Cookies Policy

This site uses cookies. By continuing to browse the site you are agreeing to our use of cookies.

I accept this policy

Find out more here

Dionysius On The Nature Of Language

Brill’s MyBook program is exclusively available on BrillOnline Books and Journals. Students and scholars affiliated with an institution that has purchased a Brill E-Book on the BrillOnline platform automatically have access to the MyBook option for the title(s) acquired by the Library. Brill MyBook is a print-on-demand paperback copy which is sold at a favorably uniform low price.

Access this chapter

+ Tax (if applicable)

Chapter Summary

As a rhetorician, Dionysius of Halicarnassus is primarily interested in the artistic use of language for the sake of persuasion and aesthetic effects. This chapter finds out what language itself means to Dionysius. It discusses three aspects of Dionysius? concept of language in particular, namely the hierarchical structure of language, the connections between language, thought and reality, and Dionysius? views on the relationship between Greek and Latin, the two languages of the Graeco-Roman world in which he lived. The chapter then focuses on three passages in the work On Composition where Dionysius has been thought to allude to a certain philosophy of language. Finally, it argues that the relevant passages are not in fact incompatible and that the local functions of these passages within Dionysius? treatise scarcely allow us to draw any conclusions about his alleged philosophy of language.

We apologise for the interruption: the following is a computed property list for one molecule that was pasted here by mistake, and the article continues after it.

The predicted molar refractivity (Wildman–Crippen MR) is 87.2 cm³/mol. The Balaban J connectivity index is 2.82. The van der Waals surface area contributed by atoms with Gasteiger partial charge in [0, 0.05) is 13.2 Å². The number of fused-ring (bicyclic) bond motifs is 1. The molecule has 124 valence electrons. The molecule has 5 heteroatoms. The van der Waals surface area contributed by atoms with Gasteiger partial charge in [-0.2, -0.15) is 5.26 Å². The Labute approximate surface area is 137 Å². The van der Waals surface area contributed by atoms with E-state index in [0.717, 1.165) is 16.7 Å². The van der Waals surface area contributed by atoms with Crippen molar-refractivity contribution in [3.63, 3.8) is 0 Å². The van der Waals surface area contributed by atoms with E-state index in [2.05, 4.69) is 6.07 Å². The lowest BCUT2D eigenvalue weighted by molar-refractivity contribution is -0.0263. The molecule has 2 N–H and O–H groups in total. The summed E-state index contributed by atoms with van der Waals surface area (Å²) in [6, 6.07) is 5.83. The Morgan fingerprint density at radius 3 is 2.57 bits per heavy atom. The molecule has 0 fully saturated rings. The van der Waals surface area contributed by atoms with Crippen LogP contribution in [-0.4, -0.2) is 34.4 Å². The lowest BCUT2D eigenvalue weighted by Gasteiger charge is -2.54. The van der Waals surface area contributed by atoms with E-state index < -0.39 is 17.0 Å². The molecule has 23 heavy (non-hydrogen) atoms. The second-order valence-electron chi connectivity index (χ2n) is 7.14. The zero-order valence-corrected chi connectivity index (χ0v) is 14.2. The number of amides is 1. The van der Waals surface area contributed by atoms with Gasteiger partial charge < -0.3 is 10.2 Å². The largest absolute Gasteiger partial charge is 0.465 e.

Keywords: concept of language; Dionysius; Graeco-Roman world; Greek; Halicarnassus; Latin; On Composition



Can't access your account?
  • Tools

  • Add to Favorites
  • Printable version
  • Email this page
  • Recommend to your library

    You must fill out fields marked with: *

    Librarian details
    Your details
    Why are you recommending this title?
    Select reason:
    Between Grammar and Rhetoric — Recommend this title to your library
  • Export citations
  • Key

  • Full access
  • Open Access
  • Partial/No accessInformation